The overwhelming majority of this information was derived from Micro Channel Architecture: Revolution in Personal Computing, by Pat A. Bowlds, pages 135-137. ISBN 0-442-00433-8
Where did you go, Pat?
The beginning- The IBM 1401
All I/O operations controlled are directly by the CPU. The CPU was also responsible for information transfers to and from memory or I/O devices. Many processing cycles were consumed with I/O management. Throughput often limited by the speed of any I/O device, because the CPU was forced to wait until an I/O operation was completebefore other activity could begin.
I/O Processor Emerges- IBM System/360
In 1964, the I/O Processor appears (as I do also). This
device boosted performance by allowing the CPU to delegate I/O management
to the I/O Processor by using high level commands. The I/O Processor then
managed all the data transfers between I/O and memory.
I/O Devices Use DMA- IBM System/7
In the early 1970s the System/7 permitted I/O devices
to have DMA. These first uses of DMA by other devices other than the CPU
was the foundation of today's busmasters.
Smart I/O- IBM Series/1
The Series/1 introduced the concept of intelligent adapters (Smart I/O). These smart I/O devices interpreted and executed their own commands, which gave them increased independence from the CPU. New software protocols called Control Blocks were used to permit Series/1 adapters to access memory directly (called first-party DMA operation) as well as communicate with the channel controller.
Fall From Grace- IBM AT
This hell-spawn bus continues to bedevil us with all sorts
of bad mojo. The channel controller was replaced by a DMA controller. The
DMA controller could take control of the I/O bus and act as a third party
in data transfers between devices and memory over multiple DMA Channels.
Supreme Being- IBM PS/2 Microchannel
In 1987, IBM blessed the hudled masses yearning for true busmaster capabilities with MICROCHANNEL. Unfortunately, IBM seemed to have wanted to rest after that.
True bus master capabilities were finally achieved with
a hardware mediated arbitration process, method of preemption, and a fairness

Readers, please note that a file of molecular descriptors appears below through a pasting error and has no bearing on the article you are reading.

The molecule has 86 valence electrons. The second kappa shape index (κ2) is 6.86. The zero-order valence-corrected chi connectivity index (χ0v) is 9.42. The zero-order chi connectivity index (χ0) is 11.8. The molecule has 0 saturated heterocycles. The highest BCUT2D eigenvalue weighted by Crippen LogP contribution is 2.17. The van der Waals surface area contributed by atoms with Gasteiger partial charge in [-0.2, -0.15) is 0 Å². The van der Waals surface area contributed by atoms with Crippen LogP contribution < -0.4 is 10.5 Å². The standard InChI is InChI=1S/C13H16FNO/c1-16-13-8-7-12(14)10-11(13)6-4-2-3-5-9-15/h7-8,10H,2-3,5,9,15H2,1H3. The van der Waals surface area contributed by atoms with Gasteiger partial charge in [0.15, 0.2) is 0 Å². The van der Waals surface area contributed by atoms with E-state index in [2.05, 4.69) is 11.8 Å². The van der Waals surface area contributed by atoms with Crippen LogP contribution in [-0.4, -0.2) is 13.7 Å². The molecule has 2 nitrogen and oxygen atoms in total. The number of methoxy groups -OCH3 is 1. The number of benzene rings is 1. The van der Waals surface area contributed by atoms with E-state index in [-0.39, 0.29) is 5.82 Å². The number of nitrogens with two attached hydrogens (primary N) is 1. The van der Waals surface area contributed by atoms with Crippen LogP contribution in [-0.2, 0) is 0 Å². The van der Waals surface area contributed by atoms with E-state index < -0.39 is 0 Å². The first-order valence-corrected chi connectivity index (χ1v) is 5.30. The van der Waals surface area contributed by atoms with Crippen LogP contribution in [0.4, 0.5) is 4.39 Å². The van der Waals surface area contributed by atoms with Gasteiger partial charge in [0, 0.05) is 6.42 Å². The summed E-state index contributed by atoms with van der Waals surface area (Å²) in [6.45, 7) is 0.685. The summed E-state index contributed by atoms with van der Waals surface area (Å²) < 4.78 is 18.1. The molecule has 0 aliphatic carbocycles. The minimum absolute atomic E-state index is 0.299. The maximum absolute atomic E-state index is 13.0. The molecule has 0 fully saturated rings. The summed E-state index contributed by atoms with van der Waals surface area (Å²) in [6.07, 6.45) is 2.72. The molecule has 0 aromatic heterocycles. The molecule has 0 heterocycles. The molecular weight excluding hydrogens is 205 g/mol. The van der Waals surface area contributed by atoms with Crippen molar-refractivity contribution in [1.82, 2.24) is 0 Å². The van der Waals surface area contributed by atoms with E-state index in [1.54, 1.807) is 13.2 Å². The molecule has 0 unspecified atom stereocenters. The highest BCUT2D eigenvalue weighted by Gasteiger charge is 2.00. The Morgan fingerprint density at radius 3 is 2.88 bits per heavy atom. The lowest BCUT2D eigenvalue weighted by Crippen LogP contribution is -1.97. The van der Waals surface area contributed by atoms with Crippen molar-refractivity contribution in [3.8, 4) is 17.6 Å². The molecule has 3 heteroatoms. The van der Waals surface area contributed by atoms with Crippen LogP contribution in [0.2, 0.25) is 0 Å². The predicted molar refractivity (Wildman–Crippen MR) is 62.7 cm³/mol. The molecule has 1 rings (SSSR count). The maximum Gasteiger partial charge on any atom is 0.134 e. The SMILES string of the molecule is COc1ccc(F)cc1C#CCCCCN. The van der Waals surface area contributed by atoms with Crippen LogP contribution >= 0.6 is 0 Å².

algorithm for equitable bus sharing.
Busmasters offload functions from the system master, minimize
interrupts, provide their own processing power, and eliminate third party
DMA transfers. A busmaster goes to the memory or I/O slave (in addition
to other busmasters, of course) and gets the data it's looking for.
Multiple CPU Subsystems
This is interesting for those questing for the "Superserver".
Busmasters can upgrade the processing capability of systems by adding a
new CPU subsystem that serves as a replacement of the system master. The
new CPU subsystem can be given control of the system resources after the
default master has initialized the system. The default master can be made
quiescent, relegated to supporting I/O functions, or operate concurrently
with the new CPU subsystem.
The added CPU(s) can have a completely different software architectures
from that of their host system. Examples are the adapter for the IBM 6152
Academic System based on the RISC MC68881 CPU with 8MB on-board, Prometa
BusMaster WS/88K, based on the RISC 88000 and running UNIX System V, the
YARC Systems Micro 785+, based on the MC68020 at 40MHz and runs FORTRAN,
C, and Pascal, the Xtend Renaissance CPU board,
the IBM PS/2 Wizard adapter, based on
the RISC i860 at 33MHz and running numeric intensive calculations
(like a big math-co!), the rare and (still) costly
P/390, running OS390, the (even rarer)
OS370 (or whatever, MUSIC/SP
I think), and ending up with the darling of the bunch, the AOX/Kingston MCMaster,
based on a 386 or
486 from 25 to 33 MHz and running whatever
OS you want. Because microchannel architecture is SEPARATE
from the CPU architecture of the system, maximum design flexibility is
Micro Channel Architecture came out at approximately the same time as IBM moved to 32-bit processors However, the change to MCA was more than an upgrade in the processor, it is a redesign of the entire bus architecture.
One of the most significant changes was the introduction of smaller expansion slots. Originally AT cards were 4.75 x 13.5 inches, whereas the new MCA cards are 3.5 x 11.5 inches. This allowed the same number of expansion cards to be installed in a smaller area. However, this also means that existing cards were not compatible with the new MCA machines.
A key issue in the miniaturization of the expansions card is the concept of surface mount components or surface mount technology (SMT). Most of the components look 'flattened' in comparison to their non-MCA counterparts.